…Civic’s interpretation of “Fiddler” understands the complex ideas at work and intelligently explores the themes of doubt and devoutness at the heart of the story. It’s also impressive from a technical standpoint: This is a big, sweeping show that requires a huge cast, but Nickerson, McHenry-Kroetch and their crew have wisely approached the production with a stark, minimalistic style: The stage is mostly bare and the sets have a sharp, expressionistic look to them. It’s a striking design.
There’s also a memorable nightmare sequence in the middle of the show that requires a lot of pyrotechnics (during Friday night’s performance, one of the wheels on the movable bed snapped off, and yet the production continued without incident), and the show’s famous wedding sequence, in which a moment of celebration and liberation is interrupted by senseless violence, is a stirring set piece.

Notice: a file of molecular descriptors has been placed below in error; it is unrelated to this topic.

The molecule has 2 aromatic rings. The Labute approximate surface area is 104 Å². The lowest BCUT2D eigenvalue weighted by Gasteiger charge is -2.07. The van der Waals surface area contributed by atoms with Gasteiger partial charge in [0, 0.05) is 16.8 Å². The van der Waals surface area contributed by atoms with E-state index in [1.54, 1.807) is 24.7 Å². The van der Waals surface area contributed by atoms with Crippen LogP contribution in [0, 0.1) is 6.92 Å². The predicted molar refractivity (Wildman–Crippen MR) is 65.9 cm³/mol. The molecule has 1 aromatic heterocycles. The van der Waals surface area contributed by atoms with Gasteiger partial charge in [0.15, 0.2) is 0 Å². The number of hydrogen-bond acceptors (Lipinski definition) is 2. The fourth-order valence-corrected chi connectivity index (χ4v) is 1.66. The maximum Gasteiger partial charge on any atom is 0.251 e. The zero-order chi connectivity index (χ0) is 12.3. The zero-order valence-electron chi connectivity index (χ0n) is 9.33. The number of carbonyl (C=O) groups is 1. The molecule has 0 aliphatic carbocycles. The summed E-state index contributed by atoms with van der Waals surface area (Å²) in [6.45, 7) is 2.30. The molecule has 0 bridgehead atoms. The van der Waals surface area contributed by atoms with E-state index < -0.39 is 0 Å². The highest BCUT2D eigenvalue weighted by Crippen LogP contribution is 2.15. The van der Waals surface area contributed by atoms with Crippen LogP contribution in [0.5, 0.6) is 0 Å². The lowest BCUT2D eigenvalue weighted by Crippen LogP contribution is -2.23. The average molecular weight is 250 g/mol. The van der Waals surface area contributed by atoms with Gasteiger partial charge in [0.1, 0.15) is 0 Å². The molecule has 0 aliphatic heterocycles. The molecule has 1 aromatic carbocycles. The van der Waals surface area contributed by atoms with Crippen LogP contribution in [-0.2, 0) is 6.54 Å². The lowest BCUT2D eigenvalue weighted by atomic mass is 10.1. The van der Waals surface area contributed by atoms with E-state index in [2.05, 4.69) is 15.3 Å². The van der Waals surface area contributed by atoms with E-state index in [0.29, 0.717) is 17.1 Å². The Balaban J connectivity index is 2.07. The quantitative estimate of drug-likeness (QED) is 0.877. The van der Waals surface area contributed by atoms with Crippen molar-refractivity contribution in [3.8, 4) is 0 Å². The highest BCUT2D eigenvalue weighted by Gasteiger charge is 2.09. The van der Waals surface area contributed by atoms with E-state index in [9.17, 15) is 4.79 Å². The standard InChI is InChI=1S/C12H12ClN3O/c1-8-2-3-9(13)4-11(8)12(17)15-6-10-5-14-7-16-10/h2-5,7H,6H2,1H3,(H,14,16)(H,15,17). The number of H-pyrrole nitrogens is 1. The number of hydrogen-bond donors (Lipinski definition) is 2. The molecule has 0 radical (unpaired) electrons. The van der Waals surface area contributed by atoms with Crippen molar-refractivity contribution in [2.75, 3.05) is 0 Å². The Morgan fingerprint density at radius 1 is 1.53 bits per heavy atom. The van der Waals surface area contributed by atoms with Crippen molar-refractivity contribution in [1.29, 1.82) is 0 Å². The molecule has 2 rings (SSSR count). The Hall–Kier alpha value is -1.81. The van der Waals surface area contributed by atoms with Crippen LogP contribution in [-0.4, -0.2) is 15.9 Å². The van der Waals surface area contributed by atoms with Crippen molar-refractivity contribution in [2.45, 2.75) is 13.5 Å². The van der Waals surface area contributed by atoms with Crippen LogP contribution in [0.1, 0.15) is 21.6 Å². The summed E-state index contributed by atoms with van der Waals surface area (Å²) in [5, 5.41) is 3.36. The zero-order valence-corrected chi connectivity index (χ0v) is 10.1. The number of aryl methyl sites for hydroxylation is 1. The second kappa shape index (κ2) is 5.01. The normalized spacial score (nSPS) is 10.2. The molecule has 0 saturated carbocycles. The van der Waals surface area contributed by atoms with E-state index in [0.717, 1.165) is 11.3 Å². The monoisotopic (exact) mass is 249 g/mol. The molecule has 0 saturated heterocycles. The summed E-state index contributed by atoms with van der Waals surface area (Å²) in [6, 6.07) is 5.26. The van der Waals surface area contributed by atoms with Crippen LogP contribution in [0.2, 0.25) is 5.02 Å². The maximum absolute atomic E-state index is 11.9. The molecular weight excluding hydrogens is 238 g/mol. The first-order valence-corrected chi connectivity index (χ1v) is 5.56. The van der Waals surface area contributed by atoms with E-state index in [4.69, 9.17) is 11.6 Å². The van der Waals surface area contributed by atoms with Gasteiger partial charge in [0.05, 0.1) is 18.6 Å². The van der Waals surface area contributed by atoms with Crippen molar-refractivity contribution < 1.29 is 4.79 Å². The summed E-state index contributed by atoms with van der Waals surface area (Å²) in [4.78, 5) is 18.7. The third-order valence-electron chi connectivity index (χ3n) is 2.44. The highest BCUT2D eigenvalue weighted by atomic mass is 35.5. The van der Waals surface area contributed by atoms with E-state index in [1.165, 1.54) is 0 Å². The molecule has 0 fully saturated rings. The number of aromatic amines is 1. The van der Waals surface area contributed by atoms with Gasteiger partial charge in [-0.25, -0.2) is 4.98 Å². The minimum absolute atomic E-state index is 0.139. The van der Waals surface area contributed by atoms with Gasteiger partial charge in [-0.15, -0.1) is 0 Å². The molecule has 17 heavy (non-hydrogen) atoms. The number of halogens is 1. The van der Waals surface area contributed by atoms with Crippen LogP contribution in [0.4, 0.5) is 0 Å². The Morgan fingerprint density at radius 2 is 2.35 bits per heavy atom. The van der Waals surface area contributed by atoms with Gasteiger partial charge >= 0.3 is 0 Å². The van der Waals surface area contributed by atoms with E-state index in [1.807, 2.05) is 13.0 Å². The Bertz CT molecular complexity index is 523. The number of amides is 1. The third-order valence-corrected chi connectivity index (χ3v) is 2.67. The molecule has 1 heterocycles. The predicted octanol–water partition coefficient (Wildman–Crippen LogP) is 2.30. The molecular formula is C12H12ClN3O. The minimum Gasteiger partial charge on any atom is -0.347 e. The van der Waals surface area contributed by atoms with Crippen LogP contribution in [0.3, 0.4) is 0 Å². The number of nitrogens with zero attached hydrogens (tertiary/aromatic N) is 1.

The cast, too, is terrific – Jones and McClellan as the oldest daughters do nice, nuanced work, as does Burrow as the passionate, revolutionary thinker – but Patrick McHenry-Kroetch and Deatherage are the real standouts. One of the show’s best moments is also one of its quietest: Tevye and Golde have been together for 25 years, their marriage having been arranged when they were young, and they perform the playful but tender ballad “Do You Love Me?” They question whether blind devotion is the same thing as romance, and if they truly love each other in the purest sense of the word.
-Nathan Weinbender, Spokesman-Review
Photo credit: Jesse Tinsley, Spokesman-Review